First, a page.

Inside Trump’s Pennsylvania Face Plant

10 mins read

Twitter had a lot of questions about this, so I assume you all do, too. 

Warning: After reading this post, you may know more about civil and appellate procedure than you ever wanted to know.

First, to recap. On Tuesday, Rudy Giuliani made one of the more unhinged arguments I’ve ever listened to. (The court’s dial-in numbers was published, and 4,000 people were able to listen.)

First, to recap. On Tuesday, Rudy Giuliani made one of the more unhinged arguments I’ve ever listened to. (The court’s dial-in numbers was published, and 4,000 people were able to listen.)The defendants argued that Trump’s appeal should be tossed out of court because it was so deficient. Rudy was trying to persuade the judge not to throw the case out.

It’s usually hard to win on a motion to dismiss because courts prefer to see the evidence and decide on the merits. To win on a motion to dismiss, the lawsuit as filed has to be so fatally defective so that there is no point having a trial or hearing. For example, suppose I sue you on the claim that you are ugly and therefore you owe me $1 million dollars. The problem in legal terms I have not stated a cause of action which would entitle me to relief. 

😂 Well, even if I do prove my case (and the jury agrees that you’re ugly) I get nothing, so there’s no point going to trial. Dismiss the case now.

Ordinarily, it’s hard to win on a motion to dismiss because courts liberally construe the complaints. All you have to do is allege anything that entitles you to relief, and you get to move forward. 

Sometimes the lawsuit as filed has errors that can be easily fixed, unlike my ‘you’re ugly’ example. In such a case, the court dismisses without prejudice, which means the plaintiffs can fix the errors and file again. As a strategic matter, if the lawsuit (complaint) has defects that can be fixed easily, defendants may not file a motion to dismiss because that just allows the plaintiffs to clean up the complaint and strengthen it. On rare occasions, a complaint is so frivolous that there’s no way to fix it, in which case the judge dismisses with prejudice, which basically says, “Go away and don’t come back with this stupid frivolous complaint.”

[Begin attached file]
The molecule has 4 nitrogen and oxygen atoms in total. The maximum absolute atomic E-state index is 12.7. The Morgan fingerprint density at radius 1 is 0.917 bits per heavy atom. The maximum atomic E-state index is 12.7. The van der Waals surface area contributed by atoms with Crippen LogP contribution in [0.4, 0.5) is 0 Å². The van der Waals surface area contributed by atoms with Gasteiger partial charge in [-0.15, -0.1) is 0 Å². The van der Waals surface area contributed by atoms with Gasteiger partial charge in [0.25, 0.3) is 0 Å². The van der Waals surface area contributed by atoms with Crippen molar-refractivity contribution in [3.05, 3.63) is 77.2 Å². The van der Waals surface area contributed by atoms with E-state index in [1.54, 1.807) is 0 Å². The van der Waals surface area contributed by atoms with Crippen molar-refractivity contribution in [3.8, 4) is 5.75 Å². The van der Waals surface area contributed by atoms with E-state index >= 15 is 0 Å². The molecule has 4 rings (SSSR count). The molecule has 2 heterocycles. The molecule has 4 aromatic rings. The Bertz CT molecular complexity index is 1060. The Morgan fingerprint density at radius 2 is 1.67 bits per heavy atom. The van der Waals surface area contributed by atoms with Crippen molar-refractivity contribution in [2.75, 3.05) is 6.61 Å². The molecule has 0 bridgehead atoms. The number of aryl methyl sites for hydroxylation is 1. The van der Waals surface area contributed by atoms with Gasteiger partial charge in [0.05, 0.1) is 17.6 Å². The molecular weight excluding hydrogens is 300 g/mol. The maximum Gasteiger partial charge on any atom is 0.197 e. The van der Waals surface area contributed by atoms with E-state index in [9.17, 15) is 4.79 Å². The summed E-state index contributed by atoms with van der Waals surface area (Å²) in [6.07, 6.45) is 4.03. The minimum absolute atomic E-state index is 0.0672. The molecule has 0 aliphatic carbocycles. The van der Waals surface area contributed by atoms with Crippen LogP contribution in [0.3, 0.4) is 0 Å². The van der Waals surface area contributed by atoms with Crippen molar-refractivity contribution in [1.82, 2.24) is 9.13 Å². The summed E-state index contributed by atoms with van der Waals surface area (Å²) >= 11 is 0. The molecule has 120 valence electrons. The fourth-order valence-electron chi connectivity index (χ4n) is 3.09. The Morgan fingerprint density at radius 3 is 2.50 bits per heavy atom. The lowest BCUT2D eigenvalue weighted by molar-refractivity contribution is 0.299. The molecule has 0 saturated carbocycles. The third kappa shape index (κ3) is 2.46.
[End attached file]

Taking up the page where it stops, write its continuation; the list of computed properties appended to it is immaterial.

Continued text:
At the hearing on the motion to dismiss, Giuliani made sweeping arguments about how mail-in ballots were a nationwide problem, and Pennsylvania was only part of the problem. He called mail-in voting a “new form of voting,” and rambled about how it’s “widely known” to be riddled with fraud. 

He also said that all the problems are in big cities controlled by Democrats. He said it’s well known that these big Democratic cities are also run by political “machines.”

He didn’t, however, argue fraud. He argued that some counties (like Philadelphia) took steps to give voters a chance to fix errors with their ballots (ballots in the wrong envelope, not dated, or whatever) but other counties did not.

He had two plaintiffs who lived in a county where nobody reached out to them to help them fix their errors, so their ballots were rejected. 

He basically made an “equal protection” argument: some voters (in Democratic cities) were given more chances to fix errors, others in Republican areas were not, so it wasn’t fair. 

The question (which he never addressed) is why the other counties didn’t offer the chance to fix the errors.

The problem here is remedy: What Giuliani is asking for is for the election in Pennsylvania not to be certified, which would mean disenfranchising every voter in the state. 

He said 1.5 million ballots were illegal. I can’t figure if he’s saying that 1.5 million people were allowed to fix ballots, or if he’s arguing that all mail-in ballots be tossed. 

At that point, I was cut off and couldn’t hear any more.